Theme Post: Halloween Costume (Part 3)

Hey All,

Today is the conclusion of the Fashion Victim tutorial. In case you missed them, here are parts 1: http://blog.handinhandweddingspa.com/?p=339 and 2: http://blog.handinhandweddingspa.com/?p=364

Let’s start with the headpiece:

You can very easily just buy or use one you don’t mind never using again. Just be sure it’s got a piece long enough to “stitch”. I made mine with a little flower pick from the bridal section at Michaels, a ribbon, and a barrette.

supplies

supplies

Just insert the pick end, and superglue.

Just insert the pick end, and superglue.

I sewed up the ribbon, curled the ends, then hot glued down.

I sewed up the ribbon, curled the ends, then hot glued down.

To create the sewn on look, I used twine. First I used a mix of concealer and just a little glitter glue on the area. Sounds odd but gives it the right pucker for stitches. That and a little bit of eyelash adhesive works for sticking the ribbon on. Dotting the fake blood helps as well. Then I dipped the small pieces of twine into the adhesive and stuck in a criss cross pattern. Looks great but it hard. I’d actually recommend embroidery floss in a dark color or white as they are more flexible.

Odd angle but best shot of the stitches.

Odd angle but best shot of the stitches.

Other times to use this technique: anything Frankenstein’s Monstery. Great if you’re doing a monster’s high costume as well.

For the zipper:

I really wanted an embedded look. Up close there are spots where that happened really well but in the future I’d have gotten a glue used for theatrical makeup to keep it pushed down. I used a zipper I got from a consignment store, unzipped, and wrapped it around. Then, in all the spots it touched, covered with the fake blood. Use this for any last minute disaster costume. Pick a scenario, find something not quite sharp and you’ve got the flying pieces.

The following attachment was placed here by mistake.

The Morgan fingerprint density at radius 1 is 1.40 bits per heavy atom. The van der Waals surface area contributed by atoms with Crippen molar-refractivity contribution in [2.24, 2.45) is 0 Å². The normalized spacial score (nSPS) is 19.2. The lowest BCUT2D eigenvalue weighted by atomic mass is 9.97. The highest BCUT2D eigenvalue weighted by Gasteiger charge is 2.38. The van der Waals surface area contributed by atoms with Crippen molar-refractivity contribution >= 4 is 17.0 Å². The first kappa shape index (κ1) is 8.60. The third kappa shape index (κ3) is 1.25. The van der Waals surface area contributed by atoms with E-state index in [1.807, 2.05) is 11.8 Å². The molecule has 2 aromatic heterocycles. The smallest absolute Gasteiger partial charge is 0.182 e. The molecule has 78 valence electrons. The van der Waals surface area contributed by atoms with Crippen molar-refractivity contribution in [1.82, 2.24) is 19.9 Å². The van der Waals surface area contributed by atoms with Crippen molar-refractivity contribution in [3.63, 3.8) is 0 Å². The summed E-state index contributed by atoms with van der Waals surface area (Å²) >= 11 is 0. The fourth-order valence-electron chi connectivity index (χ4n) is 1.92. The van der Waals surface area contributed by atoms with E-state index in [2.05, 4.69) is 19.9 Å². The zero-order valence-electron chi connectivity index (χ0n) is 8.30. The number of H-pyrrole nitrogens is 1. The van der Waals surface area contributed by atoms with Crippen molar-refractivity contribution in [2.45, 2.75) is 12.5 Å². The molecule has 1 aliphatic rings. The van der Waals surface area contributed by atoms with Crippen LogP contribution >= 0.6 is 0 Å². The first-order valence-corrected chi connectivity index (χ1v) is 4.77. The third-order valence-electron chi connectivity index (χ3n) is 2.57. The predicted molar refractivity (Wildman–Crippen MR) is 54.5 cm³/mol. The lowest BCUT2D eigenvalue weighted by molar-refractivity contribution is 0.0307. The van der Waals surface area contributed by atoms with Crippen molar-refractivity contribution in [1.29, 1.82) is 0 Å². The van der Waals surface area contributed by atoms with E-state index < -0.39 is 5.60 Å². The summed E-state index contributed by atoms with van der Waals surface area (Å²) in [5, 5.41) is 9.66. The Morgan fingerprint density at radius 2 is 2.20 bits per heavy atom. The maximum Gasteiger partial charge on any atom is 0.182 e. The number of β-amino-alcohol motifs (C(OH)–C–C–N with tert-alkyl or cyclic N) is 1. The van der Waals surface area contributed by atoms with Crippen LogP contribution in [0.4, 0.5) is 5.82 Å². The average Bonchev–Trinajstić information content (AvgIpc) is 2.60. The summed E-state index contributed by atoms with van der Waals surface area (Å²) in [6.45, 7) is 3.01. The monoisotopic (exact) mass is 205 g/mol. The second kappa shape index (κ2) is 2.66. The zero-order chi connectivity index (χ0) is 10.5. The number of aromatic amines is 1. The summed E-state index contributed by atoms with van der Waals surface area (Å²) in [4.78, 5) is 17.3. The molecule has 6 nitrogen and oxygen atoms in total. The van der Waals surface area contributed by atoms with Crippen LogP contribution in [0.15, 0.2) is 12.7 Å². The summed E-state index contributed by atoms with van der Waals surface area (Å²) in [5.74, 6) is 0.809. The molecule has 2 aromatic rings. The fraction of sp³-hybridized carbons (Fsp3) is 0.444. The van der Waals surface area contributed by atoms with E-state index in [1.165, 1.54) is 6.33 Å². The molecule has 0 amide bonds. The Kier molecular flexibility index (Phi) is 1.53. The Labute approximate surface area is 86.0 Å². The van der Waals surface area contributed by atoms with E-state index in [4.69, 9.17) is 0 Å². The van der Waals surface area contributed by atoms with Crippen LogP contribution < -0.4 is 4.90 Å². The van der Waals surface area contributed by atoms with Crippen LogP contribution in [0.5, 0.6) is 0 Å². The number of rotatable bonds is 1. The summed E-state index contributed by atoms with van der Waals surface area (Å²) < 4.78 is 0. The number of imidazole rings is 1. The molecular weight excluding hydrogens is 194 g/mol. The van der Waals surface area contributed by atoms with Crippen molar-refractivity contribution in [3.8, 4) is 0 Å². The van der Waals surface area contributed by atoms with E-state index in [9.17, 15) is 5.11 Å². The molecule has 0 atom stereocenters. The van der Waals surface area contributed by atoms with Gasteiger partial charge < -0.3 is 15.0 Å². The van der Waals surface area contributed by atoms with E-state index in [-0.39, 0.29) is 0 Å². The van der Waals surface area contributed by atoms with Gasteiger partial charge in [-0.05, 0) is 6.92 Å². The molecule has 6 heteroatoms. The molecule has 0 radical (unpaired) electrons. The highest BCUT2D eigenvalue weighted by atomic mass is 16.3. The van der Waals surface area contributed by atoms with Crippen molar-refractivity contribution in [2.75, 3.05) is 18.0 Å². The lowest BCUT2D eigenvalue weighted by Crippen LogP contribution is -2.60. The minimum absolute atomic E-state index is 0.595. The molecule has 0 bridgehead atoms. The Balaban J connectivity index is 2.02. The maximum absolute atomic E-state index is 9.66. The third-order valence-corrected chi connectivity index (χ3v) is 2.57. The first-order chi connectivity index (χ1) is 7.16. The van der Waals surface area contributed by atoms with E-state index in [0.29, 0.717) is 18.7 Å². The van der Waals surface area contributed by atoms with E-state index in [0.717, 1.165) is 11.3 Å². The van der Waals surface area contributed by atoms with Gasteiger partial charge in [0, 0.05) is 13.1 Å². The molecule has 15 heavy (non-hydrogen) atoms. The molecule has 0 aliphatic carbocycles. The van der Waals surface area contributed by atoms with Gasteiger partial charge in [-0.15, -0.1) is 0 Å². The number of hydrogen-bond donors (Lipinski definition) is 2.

It’s hard to separate the safety pin wounds and the pulling everything together because they were the most interlocked part. I’m going to try.

Safety Pins:

The locations are easy enough. I used them whenever I had a large gap in clothing and needed it to be secured. Where the safety pin sat, I put a piece of scotch tape (really that’s all). I covered in the concealer and glue mix to hide the color, then covered in fake blood. The cool thing about the tape and concealer mix is when it eventually does start to lift, it looks like skin peeling, adding to the wound.

Closer view of safety pin.

Closer view of safety pin.

Putting it all together:

This requires mapping out your injuries before executing them. Once you know where things are, make the preliminary holes in clothes. For mine, the eyeliners needed openings where the wire would be covered and the parts sticking out wouldn’t hit anything else. Be especially careful with this, the one on my leg adjusted after walking a bit and I ended up with a sort of limp to keep from poking the other leg. After making holes in the arm, I shredded it lower down. Helped with the injured/dead look but made me sore. I wanted the zipper to really show so I cut the sleeve off in a ragged way to make it look like it had been ripped off. For the iron on transfer, I ripped open the pant leg and safety pinned it together. For some extra gore, I ripped a few spots in the shirts and did the safety pin wounds (they’re great for filling in boring areas of the costume).

When I needed a piece of clothing to stay but the safety pin trick wasn’t on menu (and to keep from overdoing it) I found the fake blood did a great job.

Wrap up: things to watch for:

If you are applying the fake blood to a spot with hair, wipe the area with olive oil first. Also use upon removal. You know sugaring? Corn syrup’s a lot like that. It’s actually not the glue, that comes off fine. Eyelash adhesive is strong but hard to get off. It won’t take hair with it but it will require some good scrubbing.

If there is anything I missed or was unclear on let me know. Otherwise, give me a quick shout to let me know if you  used any of these and for what!

Lots of Love,

Sarah Joy McKenzie

 

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